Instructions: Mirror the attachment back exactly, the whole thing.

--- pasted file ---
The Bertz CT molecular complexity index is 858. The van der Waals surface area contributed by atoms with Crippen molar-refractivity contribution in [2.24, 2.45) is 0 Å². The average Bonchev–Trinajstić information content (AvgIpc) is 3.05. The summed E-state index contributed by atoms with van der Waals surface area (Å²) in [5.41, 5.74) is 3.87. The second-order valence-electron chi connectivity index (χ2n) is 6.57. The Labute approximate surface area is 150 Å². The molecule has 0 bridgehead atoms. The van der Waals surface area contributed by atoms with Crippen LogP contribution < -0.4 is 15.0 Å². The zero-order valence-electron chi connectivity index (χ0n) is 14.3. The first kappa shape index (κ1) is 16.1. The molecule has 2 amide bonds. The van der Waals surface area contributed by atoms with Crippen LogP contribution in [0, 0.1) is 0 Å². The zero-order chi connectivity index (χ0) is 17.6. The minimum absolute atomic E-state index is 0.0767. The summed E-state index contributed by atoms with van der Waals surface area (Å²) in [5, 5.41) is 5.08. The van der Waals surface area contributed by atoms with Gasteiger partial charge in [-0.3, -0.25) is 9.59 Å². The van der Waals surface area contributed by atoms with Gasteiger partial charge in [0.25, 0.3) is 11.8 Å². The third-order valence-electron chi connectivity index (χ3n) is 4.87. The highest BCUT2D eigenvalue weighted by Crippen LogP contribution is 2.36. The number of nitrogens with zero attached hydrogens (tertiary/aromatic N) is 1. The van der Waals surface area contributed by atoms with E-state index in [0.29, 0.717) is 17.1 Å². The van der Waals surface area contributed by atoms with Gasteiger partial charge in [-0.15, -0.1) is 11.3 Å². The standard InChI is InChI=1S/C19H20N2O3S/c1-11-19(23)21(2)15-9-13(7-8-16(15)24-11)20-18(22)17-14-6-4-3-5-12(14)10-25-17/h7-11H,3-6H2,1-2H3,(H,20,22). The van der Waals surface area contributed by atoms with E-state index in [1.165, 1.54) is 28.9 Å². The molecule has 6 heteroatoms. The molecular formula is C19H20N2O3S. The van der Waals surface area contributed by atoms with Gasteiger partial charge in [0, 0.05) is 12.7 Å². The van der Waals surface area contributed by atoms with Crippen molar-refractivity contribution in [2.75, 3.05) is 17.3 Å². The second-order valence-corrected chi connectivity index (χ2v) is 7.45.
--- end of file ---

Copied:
The Bertz CT molecular complexity index is 858. The van der Waals surface area contributed by atoms with Crippen molar-refractivity contribution in [2.24, 2.45) is 0 Å². The average Bonchev–Trinajstić information content (AvgIpc) is 3.05. The summed E-state index contributed by atoms with van der Waals surface area (Å²) in [5.41, 5.74) is 3.87. The second-order valence-electron chi connectivity index (χ2n) is 6.57. The Labute approximate surface area is 150 Å². The molecule has 0 bridgehead atoms. The van der Waals surface area contributed by atoms with Crippen LogP contribution < -0.4 is 15.0 Å². The zero-order valence-electron chi connectivity index (χ0n) is 14.3. The first kappa shape index (κ1) is 16.1. The molecule has 2 amide bonds. The van der Waals surface area contributed by atoms with Crippen LogP contribution in [0, 0.1) is 0 Å². The zero-order chi connectivity index (χ0) is 17.6. The minimum absolute atomic E-state index is 0.0767. The summed E-state index contributed by atoms with van der Waals surface area (Å²) in [5, 5.41) is 5.08. The van der Waals surface area contributed by atoms with Gasteiger partial charge in [-0.3, -0.25) is 9.59 Å². The van der Waals surface area contributed by atoms with Gasteiger partial charge in [0.25, 0.3) is 11.8 Å². The third-order valence-electron chi connectivity index (χ3n) is 4.87. The highest BCUT2D eigenvalue weighted by Crippen LogP contribution is 2.36. The number of nitrogens with zero attached hydrogens (tertiary/aromatic N) is 1. The van der Waals surface area contributed by atoms with E-state index in [0.29, 0.717) is 17.1 Å². The van der Waals surface area contributed by atoms with Gasteiger partial charge in [-0.15, -0.1) is 11.3 Å². The standard InChI is InChI=1S/C19H20N2O3S/c1-11-19(23)21(2)15-9-13(7-8-16(15)24-11)20-18(22)17-14-6-4-3-5-12(14)10-25-17/h7-11H,3-6H2,1-2H3,(H,20,22). The van der Waals surface area contributed by atoms with E-state index in [1.165, 1.54) is 28.9 Å². The molecule has 6 heteroatoms. The molecular formula is C19H20N2O3S. The van der Waals surface area contributed by atoms with Gasteiger partial charge in [0, 0.05) is 12.7 Å². The van der Waals surface area contributed by atoms with Crippen molar-refractivity contribution in [2.75, 3.05) is 17.3 Å². The second-order valence-corrected chi connectivity index (χ2v) is 7.45.